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Review: National Portrait Gallery salutes gay icons

Ramsey DeHani July 24, 2009
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The large and opulent halls of the National Portrait Gallery play host to an interesting exhibition on the personal histories and inspirations of influential gay and lesbian figures this summer.

The exhibition is marking the 40th Anniversary of the Stonewall Riots.

It is based on ten gay and lesbian people, who were chosen by a special council headed by presenter Sandy Toksvig, who she believes are strong, gay figures in the world. They, in turn, each chose six people, dead or alive, gay or straight, who they felt had inspired or influenced them as a gay or lesbian person.

Among the selectors are sportspeople, politicians, entertainers and writers.

The exhibition sparked controversy when it was announced, as many of those one would associate with gay iconography, such as Judy Garland, Liza Minelli, and Dusty Springfield, are missing from the exhibition.

Instead, it offers a reinvention of the concept of a ‘gay icon’, and interesting, personal accounts of the people who have helped shape each selector’s sexual identity. It also forces us to question what it is that makes an icon.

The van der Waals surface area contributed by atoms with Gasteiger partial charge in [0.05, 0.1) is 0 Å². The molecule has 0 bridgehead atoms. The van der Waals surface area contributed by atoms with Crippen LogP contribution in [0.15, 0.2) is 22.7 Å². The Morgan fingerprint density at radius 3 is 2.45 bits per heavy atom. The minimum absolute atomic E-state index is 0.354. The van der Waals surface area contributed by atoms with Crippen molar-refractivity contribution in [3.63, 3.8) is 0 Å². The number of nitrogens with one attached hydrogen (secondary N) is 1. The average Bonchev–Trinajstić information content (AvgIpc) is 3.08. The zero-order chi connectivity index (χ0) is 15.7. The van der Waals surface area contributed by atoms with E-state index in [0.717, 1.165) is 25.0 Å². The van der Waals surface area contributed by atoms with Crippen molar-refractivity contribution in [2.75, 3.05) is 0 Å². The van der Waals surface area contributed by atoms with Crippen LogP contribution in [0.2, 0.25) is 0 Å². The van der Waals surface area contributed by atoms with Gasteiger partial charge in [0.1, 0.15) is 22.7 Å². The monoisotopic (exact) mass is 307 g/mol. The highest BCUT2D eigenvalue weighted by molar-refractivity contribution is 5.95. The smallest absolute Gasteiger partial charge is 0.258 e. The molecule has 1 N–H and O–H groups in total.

Were the selectors right to snub such gay legends as Judy for the place of Lily Savage or Joe Dallesandro (Warhol’s muse)? This idea is what gives the exhibition its edge, and without it, it is merely the personal selections of the gay elite, shown to us with formal blurbs of why they mean so much.

There are some hidden gems within the muddling of photographs: Women who caused outrage for writing to the police asking to wear trousers; gay code-breakers; closeted blues singers, the exhibition does indeed have moments of genius (my favourite is still the photo of Lily Savage, irritated and cold on Blackpool Pier).

The photographs themselves are beautifully shot. Sombre framings of the likes of Sylvia Townsend and Winifred Atwell are offset well with colourful and jovial images of the Village People and Elton John, and the occasional cracked, fading shot of the Victorian Age serves to show not just a nod to gay and lesbian figures of today but also an understanding of those who accomplished and lived their lives long before Stonewall.

In the end, while I, like many others I’ve spoken to, would change many of the figures chosen, that’s not the point, is it? The concept of iconography and its effect on the gay culture presents a far more interesting subject than a round off of the glittering queens of old, and it is in this that the exhibition, whilst clumsy and ill-conceived in places, finds its own touch of magic.

The exhibition runs until October 18th.

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